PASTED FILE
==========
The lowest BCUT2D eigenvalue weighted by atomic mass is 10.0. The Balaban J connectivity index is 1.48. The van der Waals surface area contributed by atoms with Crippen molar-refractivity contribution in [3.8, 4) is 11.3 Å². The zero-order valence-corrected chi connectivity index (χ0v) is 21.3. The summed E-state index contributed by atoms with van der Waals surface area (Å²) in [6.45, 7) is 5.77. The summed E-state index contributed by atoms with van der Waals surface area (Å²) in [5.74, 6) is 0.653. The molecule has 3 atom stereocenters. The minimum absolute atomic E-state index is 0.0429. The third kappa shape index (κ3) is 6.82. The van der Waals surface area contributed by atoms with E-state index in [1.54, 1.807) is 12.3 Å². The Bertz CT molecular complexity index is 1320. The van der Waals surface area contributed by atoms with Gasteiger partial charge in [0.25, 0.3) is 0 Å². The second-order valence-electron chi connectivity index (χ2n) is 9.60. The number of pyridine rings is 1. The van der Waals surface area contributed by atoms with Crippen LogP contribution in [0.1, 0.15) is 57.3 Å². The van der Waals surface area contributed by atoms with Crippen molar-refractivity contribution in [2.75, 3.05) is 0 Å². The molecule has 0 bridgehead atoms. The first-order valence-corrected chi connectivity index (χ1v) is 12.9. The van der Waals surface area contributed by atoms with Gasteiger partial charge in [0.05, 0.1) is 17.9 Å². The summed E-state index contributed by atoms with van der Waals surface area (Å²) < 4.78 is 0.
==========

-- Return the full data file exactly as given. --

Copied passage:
The lowest BCUT2D eigenvalue weighted by atomic mass is 10.0. The Balaban J connectivity index is 1.48. The van der Waals surface area contributed by atoms with Crippen molar-refractivity contribution in [3.8, 4) is 11.3 Å². The zero-order valence-corrected chi connectivity index (χ0v) is 21.3. The summed E-state index contributed by atoms with van der Waals surface area (Å²) in [6.45, 7) is 5.77. The summed E-state index contributed by atoms with van der Waals surface area (Å²) in [5.74, 6) is 0.653. The molecule has 3 atom stereocenters. The minimum absolute atomic E-state index is 0.0429. The third kappa shape index (κ3) is 6.82. The van der Waals surface area contributed by atoms with E-state index in [1.54, 1.807) is 12.3 Å². The Bertz CT molecular complexity index is 1320. The van der Waals surface area contributed by atoms with Gasteiger partial charge in [0.25, 0.3) is 0 Å². The second-order valence-electron chi connectivity index (χ2n) is 9.60. The number of pyridine rings is 1. The van der Waals surface area contributed by atoms with Crippen LogP contribution in [0.1, 0.15) is 57.3 Å². The van der Waals surface area contributed by atoms with Crippen molar-refractivity contribution in [2.75, 3.05) is 0 Å². The molecule has 0 bridgehead atoms. The first-order valence-corrected chi connectivity index (χ1v) is 12.9. The van der Waals surface area contributed by atoms with Gasteiger partial charge in [0.05, 0.1) is 17.9 Å². The summed E-state index contributed by atoms with van der Waals surface area (Å²) < 4.78 is 0.